• Warehouse Beetle Beetles

    Warehouse Beetle
  • Warehouse Beetle
  • Warehouse Beetle


In warehouses, infestations in stored products often start with the beetles feeding on dead insects in storage areas. So it is important to apply good hygiene measures to eliminate sources of infestation. It is also recommended you install a monitoring network of glue and pheromone traps and check the traps regularly.

If you have a warehouse beetle problem at home, you should check your food to see if it’s infested. All food should be put in airtight containers to avoid further contamination. It’s also a good idea to vacuum cracks and crevices in the pantry to eliminate any food residues and insects. Then throw out the vacuum bag to prevent the insects from multiplying. Lastly, apply Maheu&Maheu Crawling Insect Killer or Maheu&Maheu Insecticide Dust in cracks and crevices in the pantry and adjacent areas. Before treating with an insecticide, make sure you remove all food from the pantry.


  • Put all food in sealed containers
  • Vacuum pantries and under appliances (empty receptacle/dispose of bag)
  • Spray or treat the perimeter of the kitchen with an insecticide as well as cracks and crevices in pantries


  • Store food in sealed containers

Description and development

Warehouse beetles (Trogoderma variable Ballion ) are holometabolous insects in the dermestid family (Dermestidae ) of the order Coleoptera. The adult is a dark brown, oval insect with a pattern on the elytra and very fine, thin grayish pubescence. The antenna resemble a spindle-shaped club that narrows toward the tip. Adults measure about 3 to 4 mm, whereas the larvae can reach up to 6 mm long. At start of their development, the larvae are whitish but become dark brown at maturity.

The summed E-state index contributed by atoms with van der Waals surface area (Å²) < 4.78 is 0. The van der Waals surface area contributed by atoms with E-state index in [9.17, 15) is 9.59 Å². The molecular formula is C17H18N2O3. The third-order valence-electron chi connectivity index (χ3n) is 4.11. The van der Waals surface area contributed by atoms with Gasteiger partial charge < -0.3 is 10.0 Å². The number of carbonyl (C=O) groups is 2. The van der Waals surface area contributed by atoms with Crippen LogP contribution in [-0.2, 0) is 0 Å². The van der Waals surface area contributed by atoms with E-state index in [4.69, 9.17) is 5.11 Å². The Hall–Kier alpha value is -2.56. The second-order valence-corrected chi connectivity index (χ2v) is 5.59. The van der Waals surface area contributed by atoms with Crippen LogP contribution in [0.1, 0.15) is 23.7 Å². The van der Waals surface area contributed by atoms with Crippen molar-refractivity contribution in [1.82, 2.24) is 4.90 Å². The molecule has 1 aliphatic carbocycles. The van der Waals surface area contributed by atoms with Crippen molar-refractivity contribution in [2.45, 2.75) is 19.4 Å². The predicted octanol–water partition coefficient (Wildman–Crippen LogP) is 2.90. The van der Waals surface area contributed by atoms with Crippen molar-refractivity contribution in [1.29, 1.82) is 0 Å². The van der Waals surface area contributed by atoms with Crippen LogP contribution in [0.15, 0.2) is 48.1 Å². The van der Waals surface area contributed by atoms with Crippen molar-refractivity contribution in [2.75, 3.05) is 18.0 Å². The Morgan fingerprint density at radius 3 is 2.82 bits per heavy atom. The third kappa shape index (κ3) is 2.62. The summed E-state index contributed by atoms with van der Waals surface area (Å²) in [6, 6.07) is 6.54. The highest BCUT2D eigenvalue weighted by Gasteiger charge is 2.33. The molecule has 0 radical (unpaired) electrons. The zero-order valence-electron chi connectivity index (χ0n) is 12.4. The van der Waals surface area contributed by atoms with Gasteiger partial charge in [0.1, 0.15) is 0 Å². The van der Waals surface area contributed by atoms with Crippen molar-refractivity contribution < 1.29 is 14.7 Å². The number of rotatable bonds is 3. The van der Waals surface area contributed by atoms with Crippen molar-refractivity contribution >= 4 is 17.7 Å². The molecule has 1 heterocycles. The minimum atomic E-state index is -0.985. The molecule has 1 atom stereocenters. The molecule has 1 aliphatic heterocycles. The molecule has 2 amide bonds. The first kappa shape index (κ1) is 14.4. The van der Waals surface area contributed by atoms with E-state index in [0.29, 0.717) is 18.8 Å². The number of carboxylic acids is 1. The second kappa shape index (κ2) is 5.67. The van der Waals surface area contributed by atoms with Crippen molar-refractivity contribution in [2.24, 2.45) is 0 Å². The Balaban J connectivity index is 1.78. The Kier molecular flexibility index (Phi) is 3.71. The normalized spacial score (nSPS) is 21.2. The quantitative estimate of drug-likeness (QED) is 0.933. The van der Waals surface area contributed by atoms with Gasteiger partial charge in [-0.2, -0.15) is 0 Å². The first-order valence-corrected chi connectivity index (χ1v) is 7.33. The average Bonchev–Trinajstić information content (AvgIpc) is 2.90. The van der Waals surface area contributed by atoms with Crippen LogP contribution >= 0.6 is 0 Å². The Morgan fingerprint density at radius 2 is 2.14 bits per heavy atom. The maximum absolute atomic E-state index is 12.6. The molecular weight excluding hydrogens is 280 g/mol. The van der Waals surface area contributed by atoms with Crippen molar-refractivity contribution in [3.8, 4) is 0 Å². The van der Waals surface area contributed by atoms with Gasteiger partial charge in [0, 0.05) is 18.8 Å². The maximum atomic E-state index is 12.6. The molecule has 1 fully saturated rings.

The warehouse beetle life cycle can vary considerably in length, depending on conditions. Under favorable temperature and humidity conditions, its entire life cycle, i.e., egg to adult, lasts an average of 43 days.

The female lays 30 to 100 eggs, deposited in food, and the eggs hatch one or two weeks later. Under favorable conditions, the larvae molt about 6 times. Because of their structure and abundance, dermestid hairs can be a source of irritation for sensitive people who come into contact with or ingest them.


It appears that the ancestors of this species fed on dead insects and other animals. However, over the years they started feeding on plant products as well.

Because of its voracious appetite, the warehouse beetle is now considered to be one of the most harmful stored food pests. It attacks many types of foodstuffs, including broccoli, cantaloupe, and carrot seeds, cake mixes, pasta, cookies, flour, cereal, rice, dried foods, candies, peanuts, and even dry dog food.
Still today, warehouse beetles are found feeding on dead insects and other animals. Larvae have even been observed eating dead warehouse beetle adults. Old rodent bait can also be a food source for these insects.

Unlike other species of dermestids, the warehouse beetle is a good flyer and can easily move about. Specimens have been collected as high as 10.5 m (35 ft.) in the air.

Warehouse beetles are attracted by light and are often found on window sills and skylights. Electric light traps have been found to be very effective as a monitoring tool in warehouses.

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